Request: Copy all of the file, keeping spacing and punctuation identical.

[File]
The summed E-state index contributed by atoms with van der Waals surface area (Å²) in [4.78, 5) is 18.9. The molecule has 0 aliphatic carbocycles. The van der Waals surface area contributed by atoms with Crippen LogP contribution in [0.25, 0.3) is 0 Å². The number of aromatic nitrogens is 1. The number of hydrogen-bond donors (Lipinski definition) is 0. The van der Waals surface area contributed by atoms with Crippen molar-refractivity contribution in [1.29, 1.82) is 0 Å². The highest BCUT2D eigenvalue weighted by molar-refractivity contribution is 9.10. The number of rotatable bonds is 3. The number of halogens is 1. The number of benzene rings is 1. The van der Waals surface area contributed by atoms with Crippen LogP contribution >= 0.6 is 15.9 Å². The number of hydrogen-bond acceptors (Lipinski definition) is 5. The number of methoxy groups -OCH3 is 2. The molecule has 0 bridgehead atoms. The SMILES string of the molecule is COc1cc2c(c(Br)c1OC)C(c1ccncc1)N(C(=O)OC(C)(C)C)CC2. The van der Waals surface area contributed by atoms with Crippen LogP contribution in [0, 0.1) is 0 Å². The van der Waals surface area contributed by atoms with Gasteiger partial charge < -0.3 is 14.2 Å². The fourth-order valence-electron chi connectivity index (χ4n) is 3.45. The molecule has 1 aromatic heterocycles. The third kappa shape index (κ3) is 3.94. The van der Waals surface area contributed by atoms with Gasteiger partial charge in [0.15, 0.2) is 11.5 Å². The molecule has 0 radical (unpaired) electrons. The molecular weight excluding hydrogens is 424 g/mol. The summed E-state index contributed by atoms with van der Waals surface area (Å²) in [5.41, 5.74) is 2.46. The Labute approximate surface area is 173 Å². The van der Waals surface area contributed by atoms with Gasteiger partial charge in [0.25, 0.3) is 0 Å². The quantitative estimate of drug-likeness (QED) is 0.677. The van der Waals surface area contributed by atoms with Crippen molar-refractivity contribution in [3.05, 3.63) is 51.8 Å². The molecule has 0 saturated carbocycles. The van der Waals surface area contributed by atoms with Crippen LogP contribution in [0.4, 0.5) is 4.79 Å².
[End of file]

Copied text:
The summed E-state index contributed by atoms with van der Waals surface area (Å²) in [4.78, 5) is 18.9. The molecule has 0 aliphatic carbocycles. The van der Waals surface area contributed by atoms with Crippen LogP contribution in [0.25, 0.3) is 0 Å². The number of aromatic nitrogens is 1. The number of hydrogen-bond donors (Lipinski definition) is 0. The van der Waals surface area contributed by atoms with Crippen molar-refractivity contribution in [1.29, 1.82) is 0 Å². The highest BCUT2D eigenvalue weighted by molar-refractivity contribution is 9.10. The number of rotatable bonds is 3. The number of halogens is 1. The number of benzene rings is 1. The van der Waals surface area contributed by atoms with Crippen LogP contribution >= 0.6 is 15.9 Å². The number of hydrogen-bond acceptors (Lipinski definition) is 5. The number of methoxy groups -OCH3 is 2. The molecule has 0 bridgehead atoms. The SMILES string of the molecule is COc1cc2c(c(Br)c1OC)C(c1ccncc1)N(C(=O)OC(C)(C)C)CC2. The van der Waals surface area contributed by atoms with Crippen LogP contribution in [0, 0.1) is 0 Å². The van der Waals surface area contributed by atoms with Gasteiger partial charge < -0.3 is 14.2 Å². The fourth-order valence-electron chi connectivity index (χ4n) is 3.45. The molecule has 1 aromatic heterocycles. The third kappa shape index (κ3) is 3.94. The van der Waals surface area contributed by atoms with Gasteiger partial charge in [0.15, 0.2) is 11.5 Å². The molecule has 0 radical (unpaired) electrons. The molecular weight excluding hydrogens is 424 g/mol. The summed E-state index contributed by atoms with van der Waals surface area (Å²) in [5.41, 5.74) is 2.46. The Labute approximate surface area is 173 Å². The van der Waals surface area contributed by atoms with Gasteiger partial charge in [0.25, 0.3) is 0 Å². The quantitative estimate of drug-likeness (QED) is 0.677. The van der Waals surface area contributed by atoms with Crippen molar-refractivity contribution in [3.05, 3.63) is 51.8 Å². The molecule has 0 saturated carbocycles. The van der Waals surface area contributed by atoms with Crippen LogP contribution in [0.4, 0.5) is 4.79 Å².